PARIS (Reuters) - Airbus (AIR.PA) plans to build a second plant in China after winning an order for at least 45 jets that underpins its production goals for the wide-body A330, chief executive Fabrice Bregier said on Tuesday.
Airbus has been negotiating for about 18 months to establish an A330 ‘cabin completion centre’ in China alongside an existing final assembly plant for smaller A320 jets in Tianjin.
An agreement to build a plant capable of fitting out 2 A330s a month is expected to be signed during a visit to Toulouse by Chinese Prime Minister Li Keqiang on Thursday.
“We are going to launch the project. I think we have a good base. We hope to have more orders in the future, but it’s a project which makes a lot of sense and which gives us an advantage against our competition,” Bregier told Reuters after a signing ceremony.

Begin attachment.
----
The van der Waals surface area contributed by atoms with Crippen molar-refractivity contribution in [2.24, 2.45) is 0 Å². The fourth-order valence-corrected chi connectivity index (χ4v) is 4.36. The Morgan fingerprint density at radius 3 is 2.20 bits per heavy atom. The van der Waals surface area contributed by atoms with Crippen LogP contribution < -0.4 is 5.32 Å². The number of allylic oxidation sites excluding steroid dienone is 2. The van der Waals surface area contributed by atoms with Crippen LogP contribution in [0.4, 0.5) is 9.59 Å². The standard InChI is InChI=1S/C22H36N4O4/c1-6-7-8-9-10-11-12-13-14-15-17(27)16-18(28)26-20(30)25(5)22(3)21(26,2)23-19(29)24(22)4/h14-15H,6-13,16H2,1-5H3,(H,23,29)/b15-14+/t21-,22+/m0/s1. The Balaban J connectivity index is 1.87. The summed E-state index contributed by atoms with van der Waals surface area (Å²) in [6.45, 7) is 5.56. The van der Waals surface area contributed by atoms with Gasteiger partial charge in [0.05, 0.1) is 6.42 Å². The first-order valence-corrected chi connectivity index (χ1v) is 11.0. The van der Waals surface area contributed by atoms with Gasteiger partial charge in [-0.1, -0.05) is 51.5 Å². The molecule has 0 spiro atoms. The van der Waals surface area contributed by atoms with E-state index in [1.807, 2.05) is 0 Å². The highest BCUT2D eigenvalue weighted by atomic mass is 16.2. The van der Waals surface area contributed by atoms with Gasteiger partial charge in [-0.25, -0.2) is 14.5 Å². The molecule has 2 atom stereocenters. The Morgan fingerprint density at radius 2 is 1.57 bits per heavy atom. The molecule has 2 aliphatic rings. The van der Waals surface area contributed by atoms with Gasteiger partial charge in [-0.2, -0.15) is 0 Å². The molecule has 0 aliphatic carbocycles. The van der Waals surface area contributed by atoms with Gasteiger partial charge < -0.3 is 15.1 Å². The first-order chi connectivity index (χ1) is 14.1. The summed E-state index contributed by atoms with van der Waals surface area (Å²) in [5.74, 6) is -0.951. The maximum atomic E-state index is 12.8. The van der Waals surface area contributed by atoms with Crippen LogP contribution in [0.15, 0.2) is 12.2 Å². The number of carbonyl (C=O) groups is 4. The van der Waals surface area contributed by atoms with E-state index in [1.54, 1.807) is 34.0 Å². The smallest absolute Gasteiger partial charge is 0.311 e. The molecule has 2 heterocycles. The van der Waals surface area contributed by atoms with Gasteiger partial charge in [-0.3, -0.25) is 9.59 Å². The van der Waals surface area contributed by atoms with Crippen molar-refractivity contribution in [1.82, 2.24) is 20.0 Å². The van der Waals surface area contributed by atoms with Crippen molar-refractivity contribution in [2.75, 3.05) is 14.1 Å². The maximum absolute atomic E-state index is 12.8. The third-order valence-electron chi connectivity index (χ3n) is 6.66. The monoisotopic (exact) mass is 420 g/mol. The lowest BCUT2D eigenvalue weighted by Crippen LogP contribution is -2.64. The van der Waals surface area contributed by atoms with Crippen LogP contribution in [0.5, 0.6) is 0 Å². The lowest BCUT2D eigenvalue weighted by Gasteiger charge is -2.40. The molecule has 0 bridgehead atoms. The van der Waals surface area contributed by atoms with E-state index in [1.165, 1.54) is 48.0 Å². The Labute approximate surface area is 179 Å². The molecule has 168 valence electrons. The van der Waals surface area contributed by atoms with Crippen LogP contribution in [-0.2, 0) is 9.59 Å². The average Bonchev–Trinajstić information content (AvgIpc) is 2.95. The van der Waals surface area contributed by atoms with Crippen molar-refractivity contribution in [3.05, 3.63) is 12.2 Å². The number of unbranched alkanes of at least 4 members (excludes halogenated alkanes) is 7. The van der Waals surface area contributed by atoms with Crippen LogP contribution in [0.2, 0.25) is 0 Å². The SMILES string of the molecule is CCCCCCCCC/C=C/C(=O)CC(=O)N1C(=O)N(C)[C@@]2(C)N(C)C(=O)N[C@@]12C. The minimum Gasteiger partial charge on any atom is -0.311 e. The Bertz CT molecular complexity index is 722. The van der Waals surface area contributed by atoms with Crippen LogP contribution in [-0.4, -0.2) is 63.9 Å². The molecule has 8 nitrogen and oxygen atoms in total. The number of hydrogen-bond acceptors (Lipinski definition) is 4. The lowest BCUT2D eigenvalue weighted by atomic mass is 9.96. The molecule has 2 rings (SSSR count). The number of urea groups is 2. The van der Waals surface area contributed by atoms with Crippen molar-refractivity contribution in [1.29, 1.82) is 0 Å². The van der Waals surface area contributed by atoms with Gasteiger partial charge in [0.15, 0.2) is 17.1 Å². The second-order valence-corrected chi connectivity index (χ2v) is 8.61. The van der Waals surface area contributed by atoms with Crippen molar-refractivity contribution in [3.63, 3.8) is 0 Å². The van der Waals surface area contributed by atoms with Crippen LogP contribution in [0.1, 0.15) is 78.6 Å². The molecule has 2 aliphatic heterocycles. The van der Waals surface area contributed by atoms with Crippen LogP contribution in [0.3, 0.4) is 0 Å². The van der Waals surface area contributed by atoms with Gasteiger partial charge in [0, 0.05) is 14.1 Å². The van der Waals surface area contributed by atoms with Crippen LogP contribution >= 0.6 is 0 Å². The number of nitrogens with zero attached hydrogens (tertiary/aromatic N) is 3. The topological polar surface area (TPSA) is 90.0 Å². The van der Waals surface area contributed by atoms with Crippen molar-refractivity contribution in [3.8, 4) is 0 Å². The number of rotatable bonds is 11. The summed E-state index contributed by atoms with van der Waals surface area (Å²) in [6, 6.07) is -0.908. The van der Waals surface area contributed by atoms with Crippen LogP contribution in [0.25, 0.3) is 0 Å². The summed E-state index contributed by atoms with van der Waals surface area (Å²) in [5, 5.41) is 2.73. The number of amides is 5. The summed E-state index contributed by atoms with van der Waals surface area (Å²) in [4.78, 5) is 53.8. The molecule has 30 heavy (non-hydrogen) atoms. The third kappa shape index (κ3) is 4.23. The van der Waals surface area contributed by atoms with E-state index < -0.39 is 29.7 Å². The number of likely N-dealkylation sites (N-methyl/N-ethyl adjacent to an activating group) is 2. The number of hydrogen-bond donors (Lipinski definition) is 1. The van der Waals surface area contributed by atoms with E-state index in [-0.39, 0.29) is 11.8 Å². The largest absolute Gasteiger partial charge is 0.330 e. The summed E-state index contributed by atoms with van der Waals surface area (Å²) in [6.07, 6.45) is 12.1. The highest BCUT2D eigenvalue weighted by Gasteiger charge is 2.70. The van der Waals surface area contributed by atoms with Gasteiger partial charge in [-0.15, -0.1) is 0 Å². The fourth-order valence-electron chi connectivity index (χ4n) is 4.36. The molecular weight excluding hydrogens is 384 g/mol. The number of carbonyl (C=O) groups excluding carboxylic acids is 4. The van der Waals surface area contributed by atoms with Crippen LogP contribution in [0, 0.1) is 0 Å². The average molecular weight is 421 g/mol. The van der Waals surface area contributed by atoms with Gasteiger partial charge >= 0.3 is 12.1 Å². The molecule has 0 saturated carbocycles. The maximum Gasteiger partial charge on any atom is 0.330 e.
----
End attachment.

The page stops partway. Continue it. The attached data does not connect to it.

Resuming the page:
Bregier was speaking shortly after China placed an order for 45 A330 aircraft worth at least $11 billion, together with provisional purchases of another 30 planes.
The deal, coming on top of a recent sale of 20 planes to Saudi Arabia, lifts uncertainty over production levels of the A330, which Airbus has been forced to reduce while preparing to revamp the profitable but ageing jet with new engines.
“This should help us a lot to maintain a production rate of six a month that we announced for the transition,” Bregier said.
Reporting by Tim Hepher, editing by Astrid Wendlandt